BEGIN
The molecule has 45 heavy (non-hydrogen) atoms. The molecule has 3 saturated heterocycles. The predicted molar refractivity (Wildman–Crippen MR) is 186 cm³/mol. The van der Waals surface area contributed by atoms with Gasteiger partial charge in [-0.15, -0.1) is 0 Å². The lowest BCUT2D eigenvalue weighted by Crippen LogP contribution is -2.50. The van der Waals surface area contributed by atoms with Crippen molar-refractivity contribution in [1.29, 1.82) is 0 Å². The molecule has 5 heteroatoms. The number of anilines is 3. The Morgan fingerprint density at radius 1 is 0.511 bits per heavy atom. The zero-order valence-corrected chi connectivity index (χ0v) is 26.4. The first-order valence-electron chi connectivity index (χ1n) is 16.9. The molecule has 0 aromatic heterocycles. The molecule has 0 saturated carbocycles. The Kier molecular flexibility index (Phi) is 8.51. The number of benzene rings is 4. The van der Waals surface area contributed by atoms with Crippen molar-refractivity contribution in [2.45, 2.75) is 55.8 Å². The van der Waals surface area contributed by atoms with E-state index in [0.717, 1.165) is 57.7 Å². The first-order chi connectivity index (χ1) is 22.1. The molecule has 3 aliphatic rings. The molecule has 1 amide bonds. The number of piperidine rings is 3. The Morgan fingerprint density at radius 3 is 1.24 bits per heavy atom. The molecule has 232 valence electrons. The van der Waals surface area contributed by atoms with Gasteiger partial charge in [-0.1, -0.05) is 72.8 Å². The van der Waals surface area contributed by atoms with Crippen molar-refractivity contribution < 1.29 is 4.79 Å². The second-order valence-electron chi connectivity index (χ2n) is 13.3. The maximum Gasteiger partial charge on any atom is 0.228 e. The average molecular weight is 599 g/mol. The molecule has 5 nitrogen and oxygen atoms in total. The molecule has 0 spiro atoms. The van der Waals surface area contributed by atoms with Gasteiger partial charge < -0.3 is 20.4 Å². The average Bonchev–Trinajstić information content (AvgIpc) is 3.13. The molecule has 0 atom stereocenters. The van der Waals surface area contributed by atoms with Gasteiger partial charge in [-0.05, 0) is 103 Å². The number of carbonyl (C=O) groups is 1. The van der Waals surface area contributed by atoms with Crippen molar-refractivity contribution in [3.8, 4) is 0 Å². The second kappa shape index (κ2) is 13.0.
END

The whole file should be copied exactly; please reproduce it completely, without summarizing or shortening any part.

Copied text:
The molecule has 45 heavy (non-hydrogen) atoms. The molecule has 3 saturated heterocycles. The predicted molar refractivity (Wildman–Crippen MR) is 186 cm³/mol. The van der Waals surface area contributed by atoms with Gasteiger partial charge in [-0.15, -0.1) is 0 Å². The lowest BCUT2D eigenvalue weighted by Crippen LogP contribution is -2.50. The van der Waals surface area contributed by atoms with Crippen molar-refractivity contribution in [1.29, 1.82) is 0 Å². The molecule has 5 heteroatoms. The number of anilines is 3. The Morgan fingerprint density at radius 1 is 0.511 bits per heavy atom. The zero-order valence-corrected chi connectivity index (χ0v) is 26.4. The first-order valence-electron chi connectivity index (χ1n) is 16.9. The molecule has 0 aromatic heterocycles. The molecule has 0 saturated carbocycles. The Kier molecular flexibility index (Phi) is 8.51. The number of benzene rings is 4. The van der Waals surface area contributed by atoms with Crippen molar-refractivity contribution in [2.45, 2.75) is 55.8 Å². The van der Waals surface area contributed by atoms with E-state index in [0.717, 1.165) is 57.7 Å². The first-order chi connectivity index (χ1) is 22.1. The molecule has 3 aliphatic rings. The molecule has 1 amide bonds. The number of piperidine rings is 3. The Morgan fingerprint density at radius 3 is 1.24 bits per heavy atom. The molecule has 232 valence electrons. The van der Waals surface area contributed by atoms with Gasteiger partial charge in [-0.1, -0.05) is 72.8 Å². The van der Waals surface area contributed by atoms with Crippen molar-refractivity contribution < 1.29 is 4.79 Å². The second-order valence-electron chi connectivity index (χ2n) is 13.3. The maximum Gasteiger partial charge on any atom is 0.228 e. The average molecular weight is 599 g/mol. The molecule has 5 nitrogen and oxygen atoms in total. The molecule has 0 spiro atoms. The van der Waals surface area contributed by atoms with Gasteiger partial charge < -0.3 is 20.4 Å². The average Bonchev–Trinajstić information content (AvgIpc) is 3.13. The molecule has 0 atom stereocenters. The van der Waals surface area contributed by atoms with Gasteiger partial charge in [-0.05, 0) is 103 Å². The number of carbonyl (C=O) groups is 1. The van der Waals surface area contributed by atoms with Crippen molar-refractivity contribution in [3.8, 4) is 0 Å². The second kappa shape index (κ2) is 13.0.